15th Joint Conference on the Applications of Air Pollution Meteorology with the A&WMA
10th Conference on Atmospheric Chemistry


Source Characterization and Meteorology Retrieval Including Atmospheric Boundary Layer Depth Using a Genetic Algorithm

Andrew J. Annunzio, Penn State Univ., University Park, PA; and S. E. Haupt and G. Young

Source Characterization is a contemporary issue in dispersion modeling. It is becoming evident that it is often necessary to also back-calculate the meteorological forcing parameters in order to accurately predict subsequent transport and dispersion of the contaminant. One important aspect of the problem that has not yet been addressed is ascertaining the depth of the Atmospheric Boundary Layer (ABL), which is a critical meteorological parameter for modeling of transport and dispersion. The lid of the ABL is important because it limits the upward dispersion of contaminants away from the surface. This crucial parameter has historically been hard to determine since the depth of the ABL varies with stability, time of day, horizontal and vertical wind field, yet is measured sparsely at best. Given these factors, it is essential that boundary layer depth be determined as part of the meteorology retrieval and source characterization process. In our Gaussian puff model a 'lid' is added to the top of the boundary layer to reflect contaminants downward or trap them above. Using time-dependent concentration observations from the puff as it is advected across the domain we use a Genetic Algorithm to characterize the source, boundary layer depth, as well as boundary layer wind speed and direction, and other meteorological parameters. We show that the Genetic Algorithm can characterize both the source and the meteorological parameters while working solely from concentration observations.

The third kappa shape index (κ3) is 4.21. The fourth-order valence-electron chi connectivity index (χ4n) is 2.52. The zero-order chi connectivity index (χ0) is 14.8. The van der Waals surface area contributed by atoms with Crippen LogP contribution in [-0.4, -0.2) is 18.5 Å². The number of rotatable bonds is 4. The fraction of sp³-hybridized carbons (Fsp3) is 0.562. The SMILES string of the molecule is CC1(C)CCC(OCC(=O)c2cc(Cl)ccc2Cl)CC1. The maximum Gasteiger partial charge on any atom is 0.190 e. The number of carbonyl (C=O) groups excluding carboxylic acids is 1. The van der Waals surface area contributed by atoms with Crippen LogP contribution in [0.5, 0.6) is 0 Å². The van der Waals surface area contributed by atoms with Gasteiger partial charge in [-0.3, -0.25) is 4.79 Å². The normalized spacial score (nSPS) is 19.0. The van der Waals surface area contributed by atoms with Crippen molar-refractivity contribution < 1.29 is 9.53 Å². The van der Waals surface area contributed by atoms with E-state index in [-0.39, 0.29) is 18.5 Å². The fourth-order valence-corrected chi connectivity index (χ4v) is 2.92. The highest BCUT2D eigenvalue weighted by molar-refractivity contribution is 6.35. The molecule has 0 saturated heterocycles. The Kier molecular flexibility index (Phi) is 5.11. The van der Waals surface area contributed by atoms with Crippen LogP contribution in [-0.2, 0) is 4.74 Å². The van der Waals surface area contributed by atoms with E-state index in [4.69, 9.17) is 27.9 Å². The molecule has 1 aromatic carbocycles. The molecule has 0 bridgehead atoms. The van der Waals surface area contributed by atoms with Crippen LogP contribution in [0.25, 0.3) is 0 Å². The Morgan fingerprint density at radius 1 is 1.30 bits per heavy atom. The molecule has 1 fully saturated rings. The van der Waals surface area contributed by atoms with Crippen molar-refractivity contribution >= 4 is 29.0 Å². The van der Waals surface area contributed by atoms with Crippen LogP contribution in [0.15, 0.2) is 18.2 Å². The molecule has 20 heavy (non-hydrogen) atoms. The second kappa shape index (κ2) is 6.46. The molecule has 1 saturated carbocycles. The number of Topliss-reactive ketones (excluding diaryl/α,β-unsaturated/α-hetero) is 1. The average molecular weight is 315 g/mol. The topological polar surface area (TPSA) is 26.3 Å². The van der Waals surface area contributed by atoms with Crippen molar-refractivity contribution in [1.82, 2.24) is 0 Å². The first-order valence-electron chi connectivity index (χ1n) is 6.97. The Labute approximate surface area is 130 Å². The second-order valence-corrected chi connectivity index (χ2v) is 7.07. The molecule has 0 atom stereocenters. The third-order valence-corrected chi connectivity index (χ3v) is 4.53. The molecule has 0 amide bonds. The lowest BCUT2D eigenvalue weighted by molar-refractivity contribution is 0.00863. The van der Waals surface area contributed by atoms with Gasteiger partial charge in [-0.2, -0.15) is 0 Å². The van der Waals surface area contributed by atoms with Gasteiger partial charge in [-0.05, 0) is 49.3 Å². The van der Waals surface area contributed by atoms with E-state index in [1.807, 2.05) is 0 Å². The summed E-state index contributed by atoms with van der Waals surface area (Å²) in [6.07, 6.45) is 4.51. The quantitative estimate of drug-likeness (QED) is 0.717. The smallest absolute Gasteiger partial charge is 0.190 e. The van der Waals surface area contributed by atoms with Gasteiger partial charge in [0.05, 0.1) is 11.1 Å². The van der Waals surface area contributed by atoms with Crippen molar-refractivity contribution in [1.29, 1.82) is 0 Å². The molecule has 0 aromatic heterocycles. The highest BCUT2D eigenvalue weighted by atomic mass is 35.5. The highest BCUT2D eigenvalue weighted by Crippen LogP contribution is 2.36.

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Joint Session 6, Air Quality Forecasting Including Chemical Data Assimilation
Thursday, 24 January 2008, 1:30 PM-3:00 PM, 220

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